Ghai is also committed to continuing RSA’s cross-industry collaboration. “There are more bad guys than ever before, so the good guys have got to band together,” he said.
Read more about risk-based security
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In addition to hosting the RSA Conference in several regions around the world, Ghai said RSA is also an active member of industry initiatives such as the Cyber Threat Alliance and entering agreements with the likes of Nato to collaborate and exchange cyber threat intelligence.
“We are also continually driving what we call community intelligence among our customers,” he said. “A good example of that is our fraud suite, which takes advantage of the network effect because it gets smarter as more companies use it, drawing on threat intelligence from all.”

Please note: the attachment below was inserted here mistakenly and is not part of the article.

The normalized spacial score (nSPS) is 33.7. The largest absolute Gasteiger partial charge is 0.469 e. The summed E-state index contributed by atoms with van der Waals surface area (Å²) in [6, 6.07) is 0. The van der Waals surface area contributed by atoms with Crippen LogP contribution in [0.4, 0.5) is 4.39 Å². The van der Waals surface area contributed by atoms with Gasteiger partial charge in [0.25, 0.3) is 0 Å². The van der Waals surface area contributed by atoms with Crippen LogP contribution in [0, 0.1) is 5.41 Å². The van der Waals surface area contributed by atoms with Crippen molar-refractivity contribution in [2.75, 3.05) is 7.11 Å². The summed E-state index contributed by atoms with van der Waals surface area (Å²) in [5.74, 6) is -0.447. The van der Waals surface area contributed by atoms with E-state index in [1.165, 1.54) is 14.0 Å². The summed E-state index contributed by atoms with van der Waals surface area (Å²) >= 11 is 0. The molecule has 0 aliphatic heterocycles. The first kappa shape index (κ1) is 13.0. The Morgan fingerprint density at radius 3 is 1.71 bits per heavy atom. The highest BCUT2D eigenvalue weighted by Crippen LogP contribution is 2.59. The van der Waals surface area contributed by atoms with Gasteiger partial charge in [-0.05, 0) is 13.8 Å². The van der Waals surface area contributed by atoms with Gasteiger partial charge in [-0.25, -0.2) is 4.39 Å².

Taking a broader ecosystem approach to innovation is another of Ghai’s missions, and already RSA is partnering more with other organisations. He gives the example of a big systems integrator contributing its intellectual property to RSA’s Archer governance, risk and compliance (GRC) platform.
“We are looking to create an exchange and a marketplace of innovation around the Archer platform where partners can contribute their IP and solutions,” he said. “It is an ecosystem approach to innovation.”
Ghai is also seeking to evolve RSA’s go-to-market approach. The goal, is to make it “seamless and convenient” for customers to do business with RSA, he said.
“We have a lot of different products and we need specialisation in all of them, but customers should have a unified interface with us, so we are investing in evolving our go-to-market strategy to take a more customer-oriented view and providing a holistic, seamless interface for our customers to interact with us and not let our own organisational structure and the need for specialisation get in the way,” he said.